A rare bird may possibly be wiped out the face of the Earth after the Islamic State took over the ancient town of Palmyra in Syria.
Three nearly extinct northern bald ibises were being held in captivity but the whereabouts of the birds are currently unknown after their caretakers were forced to flee the town following the attack of Isis militants on May 20.
A fourth female bird is also currently being searched for. The bird, named Zenobia, is crucial to the survival of the species. The Society for the Protection of Animals in Lebanon claimed that Zenobia is the only bird in the species that know the winter migration route of ibises to Ethiopia.
Without her, the birds that were kept in captivity could not be released as they could go extinct in the wild. A $1,000 reward is now being offered for those who could provide information that could lead to the bird's location.
"Culture and nature they go hand in hand, and war stops, but nobody can bring back a species from extinction," said Asaad Serhal, the head of the society.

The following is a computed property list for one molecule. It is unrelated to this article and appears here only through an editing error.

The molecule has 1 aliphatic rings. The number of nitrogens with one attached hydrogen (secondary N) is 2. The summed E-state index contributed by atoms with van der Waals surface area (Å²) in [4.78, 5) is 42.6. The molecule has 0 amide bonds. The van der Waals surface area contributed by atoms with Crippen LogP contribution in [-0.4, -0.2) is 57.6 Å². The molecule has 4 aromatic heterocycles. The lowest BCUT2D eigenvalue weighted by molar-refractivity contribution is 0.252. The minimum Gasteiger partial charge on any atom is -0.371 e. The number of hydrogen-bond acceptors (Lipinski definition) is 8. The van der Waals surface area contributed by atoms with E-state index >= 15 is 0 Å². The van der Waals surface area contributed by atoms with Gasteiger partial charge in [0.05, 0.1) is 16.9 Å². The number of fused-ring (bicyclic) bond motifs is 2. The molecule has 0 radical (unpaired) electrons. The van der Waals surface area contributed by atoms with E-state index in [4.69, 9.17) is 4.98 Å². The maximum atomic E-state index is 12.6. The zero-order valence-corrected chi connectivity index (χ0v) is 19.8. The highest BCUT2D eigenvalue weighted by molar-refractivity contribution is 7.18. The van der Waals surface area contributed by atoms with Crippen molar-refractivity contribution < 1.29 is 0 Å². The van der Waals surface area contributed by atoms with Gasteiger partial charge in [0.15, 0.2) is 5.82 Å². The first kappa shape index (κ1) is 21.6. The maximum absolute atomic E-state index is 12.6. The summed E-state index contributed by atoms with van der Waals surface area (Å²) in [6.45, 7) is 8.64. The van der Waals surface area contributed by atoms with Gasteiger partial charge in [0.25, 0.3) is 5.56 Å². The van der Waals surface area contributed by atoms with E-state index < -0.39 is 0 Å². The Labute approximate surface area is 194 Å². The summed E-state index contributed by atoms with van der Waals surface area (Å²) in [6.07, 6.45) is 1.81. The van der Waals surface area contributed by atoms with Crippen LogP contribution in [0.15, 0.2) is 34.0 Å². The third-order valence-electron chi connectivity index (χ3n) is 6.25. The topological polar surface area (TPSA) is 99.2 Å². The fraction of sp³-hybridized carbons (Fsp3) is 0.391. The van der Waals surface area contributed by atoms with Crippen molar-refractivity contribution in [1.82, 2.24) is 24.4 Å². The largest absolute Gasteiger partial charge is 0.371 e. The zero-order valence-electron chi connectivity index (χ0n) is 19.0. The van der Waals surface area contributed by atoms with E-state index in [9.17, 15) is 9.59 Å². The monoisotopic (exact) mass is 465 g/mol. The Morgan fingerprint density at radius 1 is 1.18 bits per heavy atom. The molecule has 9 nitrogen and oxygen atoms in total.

The northern bald ibis is extremely rare. The bird is in fact considered extinct until a small colony of seven birds was discovered close to Palmyra in 2002. Although the birds were placed in captivity for protection, the number of ibises continued to drop. The remaining number of birds is now down to four.
The fall of Palmyra occurred just days after IS captured Ramadi in Iraq. The IS already destroyed a number of sites in the country including the ancient city of Nimrud, which is considered as one of the country's greatest archaeological treasures.
The northern ibis became extinct in Europe three centuries ago because of loss of habitat, hunting and pesticide use. The bird now has a very small population with more than 95 percent of the truly wild birds concentrated in one Moroccan sub-population. The wild population in Syria also dramatically dwindled in the past three decades. The bird population in Syria is notably distinct from the one in Morocco.
"Since the beginning of the 20th century, however, the species has been known from two disjunct populations: a western population in Morocco and an eastern population in Turkey and Syria," reads the Birdlife International website. "Despite scientific efforts to establish a European colony, the bird is currently listed as critically endangered. "
Photo: Roberto Verzo | Flickr